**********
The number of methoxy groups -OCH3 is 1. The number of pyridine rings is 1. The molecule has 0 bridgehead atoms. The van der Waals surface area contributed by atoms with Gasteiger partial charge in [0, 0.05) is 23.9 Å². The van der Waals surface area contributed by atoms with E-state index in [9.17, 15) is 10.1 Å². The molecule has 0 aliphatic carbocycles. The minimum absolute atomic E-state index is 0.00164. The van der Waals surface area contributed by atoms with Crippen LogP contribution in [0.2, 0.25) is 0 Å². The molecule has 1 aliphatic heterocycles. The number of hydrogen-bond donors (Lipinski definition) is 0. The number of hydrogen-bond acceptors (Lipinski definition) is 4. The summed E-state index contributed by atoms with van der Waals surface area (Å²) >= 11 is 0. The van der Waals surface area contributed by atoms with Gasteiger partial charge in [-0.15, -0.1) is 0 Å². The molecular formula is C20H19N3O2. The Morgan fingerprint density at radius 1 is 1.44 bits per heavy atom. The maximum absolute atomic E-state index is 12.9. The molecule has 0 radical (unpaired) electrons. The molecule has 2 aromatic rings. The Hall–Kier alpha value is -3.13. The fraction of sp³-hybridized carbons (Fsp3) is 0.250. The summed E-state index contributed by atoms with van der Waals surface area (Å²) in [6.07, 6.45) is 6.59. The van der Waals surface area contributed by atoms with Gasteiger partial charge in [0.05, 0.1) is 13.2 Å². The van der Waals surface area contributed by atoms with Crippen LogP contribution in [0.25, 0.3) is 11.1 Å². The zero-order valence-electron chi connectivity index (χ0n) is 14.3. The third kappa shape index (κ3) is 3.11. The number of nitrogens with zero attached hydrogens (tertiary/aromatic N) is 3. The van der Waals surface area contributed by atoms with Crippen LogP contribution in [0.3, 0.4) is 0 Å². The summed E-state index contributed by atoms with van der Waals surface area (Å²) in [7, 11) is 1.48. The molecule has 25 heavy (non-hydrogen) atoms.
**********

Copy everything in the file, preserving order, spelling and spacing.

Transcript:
The number of methoxy groups -OCH3 is 1. The number of pyridine rings is 1. The molecule has 0 bridgehead atoms. The van der Waals surface area contributed by atoms with Gasteiger partial charge in [0, 0.05) is 23.9 Å². The van der Waals surface area contributed by atoms with E-state index in [9.17, 15) is 10.1 Å². The molecule has 0 aliphatic carbocycles. The minimum absolute atomic E-state index is 0.00164. The van der Waals surface area contributed by atoms with Crippen LogP contribution in [0.2, 0.25) is 0 Å². The molecule has 1 aliphatic heterocycles. The number of hydrogen-bond donors (Lipinski definition) is 0. The number of hydrogen-bond acceptors (Lipinski definition) is 4. The summed E-state index contributed by atoms with van der Waals surface area (Å²) >= 11 is 0. The van der Waals surface area contributed by atoms with Gasteiger partial charge in [-0.15, -0.1) is 0 Å². The molecular formula is C20H19N3O2. The Morgan fingerprint density at radius 1 is 1.44 bits per heavy atom. The maximum absolute atomic E-state index is 12.9. The molecule has 0 radical (unpaired) electrons. The molecule has 2 aromatic rings. The Hall–Kier alpha value is -3.13. The fraction of sp³-hybridized carbons (Fsp3) is 0.250. The summed E-state index contributed by atoms with van der Waals surface area (Å²) in [6.07, 6.45) is 6.59. The van der Waals surface area contributed by atoms with Gasteiger partial charge in [0.05, 0.1) is 13.2 Å². The van der Waals surface area contributed by atoms with Crippen LogP contribution in [0.25, 0.3) is 11.1 Å². The zero-order valence-electron chi connectivity index (χ0n) is 14.3. The third kappa shape index (κ3) is 3.11. The number of nitrogens with zero attached hydrogens (tertiary/aromatic N) is 3. The van der Waals surface area contributed by atoms with Crippen LogP contribution in [0.3, 0.4) is 0 Å². The summed E-state index contributed by atoms with van der Waals surface area (Å²) in [7, 11) is 1.48. The molecule has 25 heavy (non-hydrogen) atoms.